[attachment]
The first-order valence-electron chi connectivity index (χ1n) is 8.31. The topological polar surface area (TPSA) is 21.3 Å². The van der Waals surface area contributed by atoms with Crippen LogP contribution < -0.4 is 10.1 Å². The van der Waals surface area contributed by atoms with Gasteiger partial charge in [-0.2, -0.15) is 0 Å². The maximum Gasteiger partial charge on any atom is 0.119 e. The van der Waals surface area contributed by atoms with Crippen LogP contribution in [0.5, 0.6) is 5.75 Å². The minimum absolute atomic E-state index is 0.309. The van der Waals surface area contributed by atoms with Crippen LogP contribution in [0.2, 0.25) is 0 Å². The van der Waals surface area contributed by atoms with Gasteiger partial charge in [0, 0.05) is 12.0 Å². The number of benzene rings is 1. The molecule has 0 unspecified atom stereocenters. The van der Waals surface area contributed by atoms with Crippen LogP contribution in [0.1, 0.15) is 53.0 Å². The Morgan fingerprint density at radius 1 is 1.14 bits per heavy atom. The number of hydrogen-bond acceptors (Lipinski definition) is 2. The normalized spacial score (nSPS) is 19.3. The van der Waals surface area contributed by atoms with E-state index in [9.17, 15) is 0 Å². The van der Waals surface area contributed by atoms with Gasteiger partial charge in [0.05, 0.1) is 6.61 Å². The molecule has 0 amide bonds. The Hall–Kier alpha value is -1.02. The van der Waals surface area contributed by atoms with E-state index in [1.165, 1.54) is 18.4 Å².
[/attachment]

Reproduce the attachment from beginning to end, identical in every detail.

The first-order valence-electron chi connectivity index (χ1n) is 8.31. The topological polar surface area (TPSA) is 21.3 Å². The van der Waals surface area contributed by atoms with Crippen LogP contribution < -0.4 is 10.1 Å². The van der Waals surface area contributed by atoms with Gasteiger partial charge in [-0.2, -0.15) is 0 Å². The maximum Gasteiger partial charge on any atom is 0.119 e. The van der Waals surface area contributed by atoms with Crippen LogP contribution in [0.5, 0.6) is 5.75 Å². The minimum absolute atomic E-state index is 0.309. The van der Waals surface area contributed by atoms with Crippen LogP contribution in [0.2, 0.25) is 0 Å². The van der Waals surface area contributed by atoms with Gasteiger partial charge in [0, 0.05) is 12.0 Å². The number of benzene rings is 1. The molecule has 0 unspecified atom stereocenters. The van der Waals surface area contributed by atoms with Crippen LogP contribution in [0.1, 0.15) is 53.0 Å². The Morgan fingerprint density at radius 1 is 1.14 bits per heavy atom. The number of hydrogen-bond acceptors (Lipinski definition) is 2. The normalized spacial score (nSPS) is 19.3. The van der Waals surface area contributed by atoms with E-state index in [9.17, 15) is 0 Å². The van der Waals surface area contributed by atoms with Gasteiger partial charge in [0.05, 0.1) is 6.61 Å². The molecule has 0 amide bonds. The Hall–Kier alpha value is -1.02. The van der Waals surface area contributed by atoms with E-state index in [1.165, 1.54) is 18.4 Å².